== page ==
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Airlines sue DOT over rule requiring fee disclosure upfront

Major U.S. airlines on Friday filed a lawsuit against the Department of Transportation over a newly announced rule that will require carriers to disclose “critical extra service fees” upfront, including ones for checking bags and changing or canceling reservations.

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The rule exceeds the DOT’s authority and is “arbitrary, capricious, an abuse of discretion, and otherwise contrary to law,” representatives for several airlines and the lobbying group Airlines for America said in the lawsuit filed in the U.S. Fifth Circuit Court.

They asked the court to set the rule aside.

The Biden administration announced the final rule last month. It will require airlines to disclose fees for a first or second checked bag, a carry-on bag and canceling or changing a flight alongside the airfare.

The carriers suing to block the rule are Alaska Airlines, American Airlines, Delta Air Lines, Hawaiian Airlines, JetBlue Airways and United Airlines. The airlines said that they already provide customers with complete disclosures of all fees associated with a trip before tickets are purchased and that the new rule will serve only to confuse travelers, Reuters reported.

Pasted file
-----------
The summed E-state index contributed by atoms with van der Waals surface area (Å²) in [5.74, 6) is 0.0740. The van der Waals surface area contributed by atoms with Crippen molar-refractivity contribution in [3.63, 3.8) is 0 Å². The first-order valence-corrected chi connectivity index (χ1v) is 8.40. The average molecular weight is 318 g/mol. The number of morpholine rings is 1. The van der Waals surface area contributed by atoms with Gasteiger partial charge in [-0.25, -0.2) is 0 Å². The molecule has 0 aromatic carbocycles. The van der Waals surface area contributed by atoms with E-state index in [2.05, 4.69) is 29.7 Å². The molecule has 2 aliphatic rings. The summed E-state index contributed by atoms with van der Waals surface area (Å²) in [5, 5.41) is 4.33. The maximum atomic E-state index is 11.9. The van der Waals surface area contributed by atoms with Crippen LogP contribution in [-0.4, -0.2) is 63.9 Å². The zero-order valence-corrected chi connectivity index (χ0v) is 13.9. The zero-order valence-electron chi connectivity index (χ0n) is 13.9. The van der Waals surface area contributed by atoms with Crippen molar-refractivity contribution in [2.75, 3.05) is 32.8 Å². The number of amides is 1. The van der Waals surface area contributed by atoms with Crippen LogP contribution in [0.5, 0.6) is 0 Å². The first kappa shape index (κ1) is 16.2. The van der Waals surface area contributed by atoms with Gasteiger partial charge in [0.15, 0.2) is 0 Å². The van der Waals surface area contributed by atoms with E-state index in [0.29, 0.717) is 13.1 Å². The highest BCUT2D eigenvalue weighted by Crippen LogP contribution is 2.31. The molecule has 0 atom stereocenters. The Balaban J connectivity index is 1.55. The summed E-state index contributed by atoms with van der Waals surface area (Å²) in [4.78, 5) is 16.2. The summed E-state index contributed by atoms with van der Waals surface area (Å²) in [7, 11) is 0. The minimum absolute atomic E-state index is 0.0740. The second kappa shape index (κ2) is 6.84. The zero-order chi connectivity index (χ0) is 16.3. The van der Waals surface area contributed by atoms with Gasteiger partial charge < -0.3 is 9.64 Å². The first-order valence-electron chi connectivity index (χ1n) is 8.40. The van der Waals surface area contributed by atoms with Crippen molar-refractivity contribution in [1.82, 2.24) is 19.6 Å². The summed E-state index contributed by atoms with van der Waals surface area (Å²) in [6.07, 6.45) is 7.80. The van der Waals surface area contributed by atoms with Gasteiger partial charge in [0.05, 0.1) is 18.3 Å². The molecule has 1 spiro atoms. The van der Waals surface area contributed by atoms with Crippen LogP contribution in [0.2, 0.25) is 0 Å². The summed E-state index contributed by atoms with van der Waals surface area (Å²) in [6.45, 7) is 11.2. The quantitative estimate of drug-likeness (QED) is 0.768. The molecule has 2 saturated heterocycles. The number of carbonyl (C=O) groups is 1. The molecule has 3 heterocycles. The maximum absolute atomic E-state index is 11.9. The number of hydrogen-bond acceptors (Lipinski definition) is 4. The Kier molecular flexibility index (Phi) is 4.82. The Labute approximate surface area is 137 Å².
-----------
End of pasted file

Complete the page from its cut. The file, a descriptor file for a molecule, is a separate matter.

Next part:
Airlines for America called the rule “a bad solution in search of a problem,” adding that it will lead to consumers being “inundated with information that will only serve to complicate the buying process,” according to Bloomberg News.

In a statement obtained by the news agency, DOT spokesman Sean Manning said the department “will vigorously defend our rule protecting people from hidden junk fees and ensuring travelers can see the full price of a flight before they purchase a ticket.”

“Many air travelers will be disappointed to learn that the airline lobby is suing to stop these common-sense protections,” he said.

Authorities announced the new rule on April 24, noting that government data showed a more than 30% increase in airline baggage fees between 2018 and 2022.

“Airlines should compete with one another to secure passengers’ business—not to see who can charge the most in surprise fees,” Transportation Secretary Pete Buttigieg said last month.

“DOT’s new rule will save passengers over half a billion dollars a year in unnecessary or unexpected fees by holding airlines accountable for being transparent with their customers.”

President Joe Biden touted the new rule last month on social media, writing, “It’s time Americans got a better deal.”